Interrogating disease clusters, multimorbidity and adverse outcomes in chronic kidney disease

Sullivan, Michael K. (2023) Interrogating disease clusters, multimorbidity and adverse outcomes in chronic kidney disease. PhD thesis, University of Glasgow.

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Chronic kidney disease (CKD) is common amongst adults and it often co-exists with other chronic conditions. Compared to people with normal kidney function, people with CKD are at increased risk of kidney-specific outcomes like the need for dialysis, and other outcomes like cardiovascular events. As people age, chronic conditions including CKD become more common, and the risk of adverse outcomes increases. However, little is known about the ways in which CKD and multimorbidity relate to the risk of adverse outcomes.

Multimorbidity is the presence of two or more chronic conditions in an individual. It affects more than half of people over the age of 65 and it is closely linked to frailty, socioeconomic deprivation, and reduced quality of life. However, it is not known if the associations between multimorbidity and adverse outcomes are dependent on particular combinations, or “clusters” of conditions.

Methods and Results
The overall hypothesis was that multimorbidity and clusters of chronic conditions are associated with adverse outcomes in populations with CKD.

A systematic review and meta-analysis was followed by four quantitative studies.
Four datasets were used:

1. UK Biobank: a prospective research study.

2. The Secure Anonymised Information Linkage Databank (SAIL): a primary care database for the population of Wales.

3. The Stockholm Creatinine Measurement project (SCREAM): a routine care database for the population of Stockholm, Sweden.

4. The International Severe Acute Respiratory and emerging Infection Consortium study (ISARIC): a prospective cohort study of patients hospitalised with COVID-19 in the UK.

Associations between risk factors and adverse outcomes were studied. The main risk factors studied were the number of chronic conditions, type of chronic conditions, and combinations of conditions. The adverse outcomes were: mortality, hospitalisation, cardiovascular events, acute kidney injury, and major adverse kidney events. Finally, clustering statistical techniques were used to identify clusters of conditions and the associations between clusters and adverse outcomes were scrutinised.

The research questions and the respective results were:

1. What are the associations between multimorbidity, CKD, and risk of adverse outcomes?

A systematic review showed that amongst patients with CKD, there are associations between multimorbidity and mortality. However, most studies were in patients with advanced CKD and there was a paucity of research involving mild to moderate CKD or adverse outcomes other than mortality.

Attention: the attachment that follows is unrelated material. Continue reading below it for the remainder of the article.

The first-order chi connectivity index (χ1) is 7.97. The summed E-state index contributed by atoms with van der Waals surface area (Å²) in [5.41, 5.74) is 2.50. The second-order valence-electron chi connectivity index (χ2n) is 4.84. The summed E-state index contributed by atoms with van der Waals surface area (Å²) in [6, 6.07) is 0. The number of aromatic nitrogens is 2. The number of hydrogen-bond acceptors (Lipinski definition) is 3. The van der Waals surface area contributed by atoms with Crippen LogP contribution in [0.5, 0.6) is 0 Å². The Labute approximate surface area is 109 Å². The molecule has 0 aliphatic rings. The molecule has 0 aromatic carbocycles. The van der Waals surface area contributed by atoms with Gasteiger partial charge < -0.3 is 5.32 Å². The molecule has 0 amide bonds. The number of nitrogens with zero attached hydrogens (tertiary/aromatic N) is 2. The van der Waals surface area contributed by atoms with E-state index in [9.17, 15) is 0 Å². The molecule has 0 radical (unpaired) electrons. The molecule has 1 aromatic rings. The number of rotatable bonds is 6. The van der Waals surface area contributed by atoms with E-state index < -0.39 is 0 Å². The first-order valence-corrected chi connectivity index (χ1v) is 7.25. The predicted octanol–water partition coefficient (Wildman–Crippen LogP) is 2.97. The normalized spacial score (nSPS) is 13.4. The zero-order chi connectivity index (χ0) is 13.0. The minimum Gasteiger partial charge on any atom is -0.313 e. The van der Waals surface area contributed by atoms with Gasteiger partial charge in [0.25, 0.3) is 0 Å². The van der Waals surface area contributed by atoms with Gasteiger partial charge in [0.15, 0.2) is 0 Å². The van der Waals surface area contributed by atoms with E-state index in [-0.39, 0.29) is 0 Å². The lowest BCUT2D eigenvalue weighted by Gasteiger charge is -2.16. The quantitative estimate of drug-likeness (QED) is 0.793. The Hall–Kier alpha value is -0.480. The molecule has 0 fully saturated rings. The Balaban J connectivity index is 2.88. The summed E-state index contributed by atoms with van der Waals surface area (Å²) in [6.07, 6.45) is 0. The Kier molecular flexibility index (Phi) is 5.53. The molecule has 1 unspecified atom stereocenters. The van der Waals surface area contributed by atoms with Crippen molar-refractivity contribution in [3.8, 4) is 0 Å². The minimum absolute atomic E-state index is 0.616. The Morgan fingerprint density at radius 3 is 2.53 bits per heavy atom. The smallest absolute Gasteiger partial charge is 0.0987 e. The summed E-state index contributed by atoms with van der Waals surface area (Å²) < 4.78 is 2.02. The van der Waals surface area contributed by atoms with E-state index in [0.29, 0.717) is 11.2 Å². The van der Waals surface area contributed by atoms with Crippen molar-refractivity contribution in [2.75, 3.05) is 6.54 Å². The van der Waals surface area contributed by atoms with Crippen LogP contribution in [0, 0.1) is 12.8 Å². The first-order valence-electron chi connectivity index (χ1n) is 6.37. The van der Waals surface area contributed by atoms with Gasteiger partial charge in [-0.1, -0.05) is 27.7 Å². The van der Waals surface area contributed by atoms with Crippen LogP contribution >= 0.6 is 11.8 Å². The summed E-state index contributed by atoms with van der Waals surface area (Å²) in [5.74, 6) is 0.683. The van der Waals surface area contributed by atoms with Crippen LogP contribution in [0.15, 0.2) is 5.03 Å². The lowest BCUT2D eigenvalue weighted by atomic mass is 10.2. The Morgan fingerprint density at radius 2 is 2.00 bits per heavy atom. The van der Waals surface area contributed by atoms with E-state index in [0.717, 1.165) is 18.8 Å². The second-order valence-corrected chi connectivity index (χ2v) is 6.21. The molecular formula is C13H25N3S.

2. What are the associations between multimorbidity and risk of major adverse kidney events?

The risk of major adverse kidney events increases as the number of chronic conditions increases, even amongst people with normal kidney function at baseline. Specific combinations of conditions are at particularly high risk, especially those including cardiometabolic conditions.

3. What are the associations between multimorbidity, CKD, and risk of hospitalisations?

Multimorbidity is associated with an increased risk of emergency hospitalisations and the risk of hospitalisation is particularly high when CKD is one of the chronic conditions. Patients with CKD plus multiple cardiometabolic conditions, conditions affecting multiple systems of the body, and physical and mental health conditions are at heightened risk of hospitalisation.

4. What are the risk factors for acute kidney injury in COVID-19 and what is the association with mortality?

Amongst patients hospitalised with COVID-19, risk factors for acute kidney injury are chronic conditions such as CKD and diabetes mellitus, black ethnicity, and severe COVID-19 illness on admission. AKI rates reduced as the pandemic progressed, but AKI remained a key risk factor for mortality.

5. Amongst patients with CKD, what clusters of chronic conditions are associated with the highest risk of adverse outcomes?

Cardiovascular conditions cluster together, particularly in advanced CKD. Chronic pain and depression are important components of multimorbidity, and when combined with cardiometabolic conditions, are associated with adverse outcomes. The management of people with multimorbidity may be targeted based on clusters of conditions refined by kidney function.

Multimorbidity is common amongst people with CKD and it is an important risk factor for adverse outcomes. The risk of kidney events, cardiovascular events, hospitalisation, and mortality increases with the number of chronic conditions and with specific combinations of conditions. People with multiple cardiometabolic conditions are particularly likely to experience these adverse outcomes and these conditions cluster together amongst people with advanced CKD.

Item Type: Thesis (PhD)
Qualification Level: Doctoral
Subjects: R Medicine > RC Internal medicine
Colleges/Schools: College of Medical Veterinary and Life Sciences > School of Cardiovascular & Metabolic Health
Funder's Name: Medical Research Council (MRC)
Supervisor's Name: Mark, Professor Patrick B., Jani, Dr. Bhautesh Dinesh, Mair, Professor Frances S. and McConnachie, Professor Alex
Date of Award: 2023
Depositing User: Theses Team
Unique ID: glathesis:2023-83414
Copyright: Copyright of this thesis is held by the author.
Date Deposited: 10 Feb 2023 09:46
Last Modified: 10 Feb 2023 09:49
Thesis DOI: 10.5525/gla.thesis.83414
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